As the D.A. Delays, Michael Ramos' Killers Remain on Duty
The Ramos probe plods on
Travis County District Attorney Margaret Moore does not want Austin Police Chief Brian Manley to take any disciplinary action against the two officers who killed unarmed Michael Ramos on April 24 until her work concludes – which could be months from now.
"It is our preference, and our respectful request, that the Chief defer administrative action until we have reached a conclusion to our criminal investigations," Moore wrote in a letter to Council Member Greg Casar on June 24. "It is my concern that the administrative action could prejudice the criminal case." Manley has sole discretion on whether and when to discipline officers, and Moore's letter outlines why her request is "in the interest of justice."
Casar has pressed Manley and Moore as to why officers Mitchell Pieper, who first shot Ramos with a lead-pellet bag while the man's hands were raised, and Christopher Taylor, who fatally shot Ramos seconds later as he attempted to drive away, have not been disciplined. At first, Manley said waiting for the findings of a criminal probe (and not just an APD Internal Affairs investigation) was standard procedure in such cases. However, Officer Geoffrey Freeman, who killed 17-year-old David Joseph in 2016, was fired by then-Chief Art Acevedo before the case went to a grand jury.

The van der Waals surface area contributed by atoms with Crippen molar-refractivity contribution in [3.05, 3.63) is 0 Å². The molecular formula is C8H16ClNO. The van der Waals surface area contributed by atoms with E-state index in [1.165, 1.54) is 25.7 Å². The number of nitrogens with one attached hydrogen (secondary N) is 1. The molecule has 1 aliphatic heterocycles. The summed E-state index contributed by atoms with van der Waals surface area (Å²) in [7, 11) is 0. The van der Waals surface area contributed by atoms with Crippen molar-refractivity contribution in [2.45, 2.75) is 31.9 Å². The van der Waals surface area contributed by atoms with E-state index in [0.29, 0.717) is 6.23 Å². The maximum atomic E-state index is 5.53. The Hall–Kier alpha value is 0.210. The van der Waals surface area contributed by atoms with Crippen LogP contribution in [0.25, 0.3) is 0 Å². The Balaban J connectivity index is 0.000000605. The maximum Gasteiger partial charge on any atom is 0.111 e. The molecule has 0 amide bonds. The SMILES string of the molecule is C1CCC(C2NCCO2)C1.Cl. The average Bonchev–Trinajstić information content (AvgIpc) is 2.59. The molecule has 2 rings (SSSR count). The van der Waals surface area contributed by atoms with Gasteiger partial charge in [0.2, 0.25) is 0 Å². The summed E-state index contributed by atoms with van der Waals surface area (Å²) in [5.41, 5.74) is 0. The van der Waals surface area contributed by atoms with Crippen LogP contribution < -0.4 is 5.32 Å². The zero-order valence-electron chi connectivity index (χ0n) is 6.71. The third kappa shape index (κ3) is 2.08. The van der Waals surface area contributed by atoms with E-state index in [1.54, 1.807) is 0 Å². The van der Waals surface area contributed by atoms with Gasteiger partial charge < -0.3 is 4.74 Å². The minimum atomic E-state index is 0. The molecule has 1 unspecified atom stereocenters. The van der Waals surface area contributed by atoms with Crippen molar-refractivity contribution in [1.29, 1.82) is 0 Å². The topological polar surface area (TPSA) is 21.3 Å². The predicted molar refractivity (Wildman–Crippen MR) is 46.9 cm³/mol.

Casar then followed up with the D.A.'s Civil Rights Unit, which said it was not standing in Manley's way. This was soon contradicted by Moore, whose letter to Casar indicated her request for delay was part of her office's standard procedure, which she instituted when she created the CRU after taking office in 2017, after Joseph's death.
For Casar, his Council colleagues, and justice advocates, it's another cause for frustration. "My view is there's nothing nefarious about the request to delay," Casar told us. "It is common practice, but that is not acceptable anymore. We need to change the way things are done." In a statement, Moore said she is "wholly committed to seeking justice in the shooting of Michael Ramos" and that when she visited with Ramos' mother, Brenda, to explain to her and her attorneys how the criminal process would unfold, "Mrs. Ramos was emphatic in her request that I seek justice for her son." (See Moore's full statement to the Chronicle at end of story.)